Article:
This what I wrote last month on the 10th:


Note the water temperature was rising fairly rapidly during November. That means Brazil’s main crop area (north and central areas) will receive less than normal rainfall starting as soon as the middle of December, but no later than the end of December.


However, the rate of the rising temperature slowed significantly the past ten days, which, if it continues to level off, but more than a half degree C below normal, the world weather would return back to La Niña symptoms, which means above normal rainfall for the main growing areas of Brazil, dry weather for Southern Brazil and Argentina.


11 February 2021


EL NIÑO/SOUTHERN OSCILLATION (ENSO) DIAGNOSTIC DISCUSSION

issued by CLIMATE PREDICTION CENTER/NCEP/NWS and the International Research Institute for Climate and Society 11 February2021


Official statement:


ENSO Alert System Status: La Niña Advisory Synopsis: There is a ~60% chance of a transition from La Niña to ENSO-Neutral during the Northern Hemisphere spring 2021 (April-June).


Roger’s comments: The chart of the Equatorial Pacific Ocean Surface Water temperature the past twelve months. It predicts world weather will continue pretty much unchanged for the next 30 to 45 days.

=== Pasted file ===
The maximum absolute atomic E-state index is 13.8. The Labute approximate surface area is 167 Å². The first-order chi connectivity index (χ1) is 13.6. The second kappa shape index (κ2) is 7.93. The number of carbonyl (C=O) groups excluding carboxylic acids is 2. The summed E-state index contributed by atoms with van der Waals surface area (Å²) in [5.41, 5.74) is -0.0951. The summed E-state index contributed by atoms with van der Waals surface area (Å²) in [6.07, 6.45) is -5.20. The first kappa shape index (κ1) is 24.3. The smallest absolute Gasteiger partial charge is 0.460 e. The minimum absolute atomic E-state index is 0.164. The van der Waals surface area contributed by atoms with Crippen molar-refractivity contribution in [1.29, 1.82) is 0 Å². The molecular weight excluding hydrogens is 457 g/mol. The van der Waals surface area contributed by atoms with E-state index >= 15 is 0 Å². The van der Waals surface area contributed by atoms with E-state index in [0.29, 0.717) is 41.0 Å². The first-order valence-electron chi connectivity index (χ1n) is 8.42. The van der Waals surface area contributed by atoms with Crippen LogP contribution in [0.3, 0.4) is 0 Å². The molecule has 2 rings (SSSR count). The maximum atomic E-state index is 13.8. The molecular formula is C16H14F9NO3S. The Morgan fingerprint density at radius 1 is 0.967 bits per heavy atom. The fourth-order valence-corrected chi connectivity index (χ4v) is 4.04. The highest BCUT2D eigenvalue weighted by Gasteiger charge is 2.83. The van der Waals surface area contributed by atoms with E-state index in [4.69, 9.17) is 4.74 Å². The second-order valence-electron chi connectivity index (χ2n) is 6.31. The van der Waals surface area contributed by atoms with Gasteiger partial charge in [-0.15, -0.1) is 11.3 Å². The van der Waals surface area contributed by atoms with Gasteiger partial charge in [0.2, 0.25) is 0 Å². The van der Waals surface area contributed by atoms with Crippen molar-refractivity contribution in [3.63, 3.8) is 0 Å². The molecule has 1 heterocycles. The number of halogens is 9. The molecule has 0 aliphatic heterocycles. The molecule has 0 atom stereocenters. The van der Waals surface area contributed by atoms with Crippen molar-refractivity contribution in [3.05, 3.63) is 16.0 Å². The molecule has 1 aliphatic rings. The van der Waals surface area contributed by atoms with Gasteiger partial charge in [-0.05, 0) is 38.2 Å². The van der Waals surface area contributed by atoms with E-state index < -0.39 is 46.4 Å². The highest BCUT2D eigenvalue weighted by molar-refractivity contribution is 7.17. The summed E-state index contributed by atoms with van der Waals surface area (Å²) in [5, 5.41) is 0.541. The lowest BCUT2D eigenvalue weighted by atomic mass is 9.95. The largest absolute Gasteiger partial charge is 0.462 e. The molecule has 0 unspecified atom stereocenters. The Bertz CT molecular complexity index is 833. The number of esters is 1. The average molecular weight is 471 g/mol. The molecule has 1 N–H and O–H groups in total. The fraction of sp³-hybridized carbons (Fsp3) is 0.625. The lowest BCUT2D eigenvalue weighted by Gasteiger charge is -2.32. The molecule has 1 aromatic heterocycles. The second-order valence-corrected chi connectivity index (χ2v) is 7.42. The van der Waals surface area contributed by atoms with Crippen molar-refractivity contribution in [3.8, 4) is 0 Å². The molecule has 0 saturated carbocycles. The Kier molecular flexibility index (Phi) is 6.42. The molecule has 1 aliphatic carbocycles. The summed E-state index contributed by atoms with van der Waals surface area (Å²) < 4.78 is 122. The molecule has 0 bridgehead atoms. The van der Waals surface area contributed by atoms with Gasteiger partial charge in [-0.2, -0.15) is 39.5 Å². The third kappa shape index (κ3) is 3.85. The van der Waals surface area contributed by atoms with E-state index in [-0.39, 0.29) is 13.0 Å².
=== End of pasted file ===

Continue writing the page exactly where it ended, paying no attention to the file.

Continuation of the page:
La NIÑA causes warmer & drier than normal Corn Belt, Southern Brazil, Argentina and Eastern Europe. Above normal rainfall in Australia, Southeast Asia (palm oil), Central & Northern Brazil, Central and Southern Africa. It will bring calm weather on the US East Coast and less than normal number of Atlantic hurricanes.


EL NIÑO causes the opposite of everything above.


This is what I have learned:


The water temperature changes will impact world weather mildly within two weeks and fully 30 to 45 days out.


Rapidly falling water temperatures will bring La NIÑA like weather for a few weeks.


Rapidly rising water temperatures will bring El NIÑO like weather for a few weeks.


If the water temperature is a half degree C below normal for 60 consecutive days, a La NIÑA episode has already begun.


If the water temperature is a half degree C above normal for 60 consecutive days, an El NIÑO episode has already begun.


11 March 2021


EL NIÑO/SOUTHERN OSCILLATION (ENSO) DIAGNOSTIC DISCUSSION

issued by CLIMATE PREDICTION CENTER/NCEP/NWS and the International Research Institute for Climate and Society 11 March 2021


ENSO Alert System Status: La Niña Advisory Synopsis: There is a ~60% chance of a transition from La Niña to ENSO-Neutral during April-June.


The chart of Equatorial Pacific Surface Temperatures as of very early March: